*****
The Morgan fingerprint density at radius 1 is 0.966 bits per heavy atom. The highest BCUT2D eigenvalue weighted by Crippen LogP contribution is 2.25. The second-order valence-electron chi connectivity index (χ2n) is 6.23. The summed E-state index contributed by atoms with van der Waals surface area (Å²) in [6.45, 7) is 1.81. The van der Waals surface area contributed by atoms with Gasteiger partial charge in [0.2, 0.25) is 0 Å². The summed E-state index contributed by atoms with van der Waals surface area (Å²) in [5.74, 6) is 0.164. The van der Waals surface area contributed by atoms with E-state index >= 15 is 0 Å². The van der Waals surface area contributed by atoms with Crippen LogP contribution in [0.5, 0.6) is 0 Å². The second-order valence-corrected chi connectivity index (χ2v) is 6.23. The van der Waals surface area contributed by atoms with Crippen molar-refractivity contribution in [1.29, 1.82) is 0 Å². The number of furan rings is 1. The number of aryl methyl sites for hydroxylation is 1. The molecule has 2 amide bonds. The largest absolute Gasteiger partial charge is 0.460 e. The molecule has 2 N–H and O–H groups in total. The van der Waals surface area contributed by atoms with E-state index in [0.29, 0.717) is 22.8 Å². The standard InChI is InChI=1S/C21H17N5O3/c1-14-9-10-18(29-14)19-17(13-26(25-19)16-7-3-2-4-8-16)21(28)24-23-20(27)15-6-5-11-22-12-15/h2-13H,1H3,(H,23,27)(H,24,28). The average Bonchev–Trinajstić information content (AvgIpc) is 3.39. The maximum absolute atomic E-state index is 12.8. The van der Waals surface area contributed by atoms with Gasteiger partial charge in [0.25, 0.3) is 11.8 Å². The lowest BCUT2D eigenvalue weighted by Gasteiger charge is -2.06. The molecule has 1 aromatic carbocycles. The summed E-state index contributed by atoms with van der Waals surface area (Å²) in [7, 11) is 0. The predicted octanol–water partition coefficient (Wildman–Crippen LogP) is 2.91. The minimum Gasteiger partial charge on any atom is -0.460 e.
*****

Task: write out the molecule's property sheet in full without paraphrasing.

The Morgan fingerprint density at radius 1 is 0.966 bits per heavy atom. The highest BCUT2D eigenvalue weighted by Crippen LogP contribution is 2.25. The second-order valence-electron chi connectivity index (χ2n) is 6.23. The summed E-state index contributed by atoms with van der Waals surface area (Å²) in [6.45, 7) is 1.81. The van der Waals surface area contributed by atoms with Gasteiger partial charge in [0.2, 0.25) is 0 Å². The summed E-state index contributed by atoms with van der Waals surface area (Å²) in [5.74, 6) is 0.164. The van der Waals surface area contributed by atoms with E-state index >= 15 is 0 Å². The van der Waals surface area contributed by atoms with Crippen LogP contribution in [0.5, 0.6) is 0 Å². The second-order valence-corrected chi connectivity index (χ2v) is 6.23. The van der Waals surface area contributed by atoms with Crippen molar-refractivity contribution in [1.29, 1.82) is 0 Å². The number of furan rings is 1. The number of aryl methyl sites for hydroxylation is 1. The molecule has 2 amide bonds. The largest absolute Gasteiger partial charge is 0.460 e. The molecule has 2 N–H and O–H groups in total. The van der Waals surface area contributed by atoms with E-state index in [0.29, 0.717) is 22.8 Å². The standard InChI is InChI=1S/C21H17N5O3/c1-14-9-10-18(29-14)19-17(13-26(25-19)16-7-3-2-4-8-16)21(28)24-23-20(27)15-6-5-11-22-12-15/h2-13H,1H3,(H,23,27)(H,24,28). The average Bonchev–Trinajstić information content (AvgIpc) is 3.39. The maximum absolute atomic E-state index is 12.8. The van der Waals surface area contributed by atoms with Gasteiger partial charge in [0.25, 0.3) is 11.8 Å². The lowest BCUT2D eigenvalue weighted by Gasteiger charge is -2.06. The molecule has 1 aromatic carbocycles. The summed E-state index contributed by atoms with van der Waals surface area (Å²) in [7, 11) is 0. The predicted octanol–water partition coefficient (Wildman–Crippen LogP) is 2.91. The minimum Gasteiger partial charge on any atom is -0.460 e.